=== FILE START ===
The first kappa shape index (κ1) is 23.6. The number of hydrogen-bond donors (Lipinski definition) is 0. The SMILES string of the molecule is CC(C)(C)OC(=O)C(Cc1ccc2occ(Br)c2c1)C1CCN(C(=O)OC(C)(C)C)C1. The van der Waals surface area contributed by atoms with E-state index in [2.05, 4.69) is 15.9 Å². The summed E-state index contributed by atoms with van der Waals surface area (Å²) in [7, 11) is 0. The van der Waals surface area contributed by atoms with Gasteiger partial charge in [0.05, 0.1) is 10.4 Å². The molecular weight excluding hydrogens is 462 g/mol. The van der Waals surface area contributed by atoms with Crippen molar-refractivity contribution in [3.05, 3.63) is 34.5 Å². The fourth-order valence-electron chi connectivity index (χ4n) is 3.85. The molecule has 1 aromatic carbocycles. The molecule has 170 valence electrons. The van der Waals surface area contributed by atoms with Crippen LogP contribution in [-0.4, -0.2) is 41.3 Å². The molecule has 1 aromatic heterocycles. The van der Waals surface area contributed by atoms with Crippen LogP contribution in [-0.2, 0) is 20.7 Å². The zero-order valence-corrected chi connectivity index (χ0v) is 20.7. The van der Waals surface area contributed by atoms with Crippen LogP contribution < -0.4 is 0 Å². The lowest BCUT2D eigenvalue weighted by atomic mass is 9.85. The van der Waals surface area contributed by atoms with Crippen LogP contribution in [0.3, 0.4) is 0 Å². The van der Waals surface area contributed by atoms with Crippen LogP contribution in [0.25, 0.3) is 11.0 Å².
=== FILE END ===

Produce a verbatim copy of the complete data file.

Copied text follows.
The first kappa shape index (κ1) is 23.6. The number of hydrogen-bond donors (Lipinski definition) is 0. The SMILES string of the molecule is CC(C)(C)OC(=O)C(Cc1ccc2occ(Br)c2c1)C1CCN(C(=O)OC(C)(C)C)C1. The van der Waals surface area contributed by atoms with E-state index in [2.05, 4.69) is 15.9 Å². The summed E-state index contributed by atoms with van der Waals surface area (Å²) in [7, 11) is 0. The van der Waals surface area contributed by atoms with Gasteiger partial charge in [0.05, 0.1) is 10.4 Å². The molecular weight excluding hydrogens is 462 g/mol. The van der Waals surface area contributed by atoms with Crippen molar-refractivity contribution in [3.05, 3.63) is 34.5 Å². The fourth-order valence-electron chi connectivity index (χ4n) is 3.85. The molecule has 1 aromatic carbocycles. The molecule has 170 valence electrons. The van der Waals surface area contributed by atoms with Crippen LogP contribution in [-0.4, -0.2) is 41.3 Å². The molecule has 1 aromatic heterocycles. The van der Waals surface area contributed by atoms with Crippen LogP contribution in [-0.2, 0) is 20.7 Å². The zero-order valence-corrected chi connectivity index (χ0v) is 20.7. The van der Waals surface area contributed by atoms with Crippen LogP contribution < -0.4 is 0 Å². The lowest BCUT2D eigenvalue weighted by atomic mass is 9.85. The van der Waals surface area contributed by atoms with Crippen LogP contribution in [0.3, 0.4) is 0 Å². The van der Waals surface area contributed by atoms with Crippen LogP contribution in [0.25, 0.3) is 11.0 Å².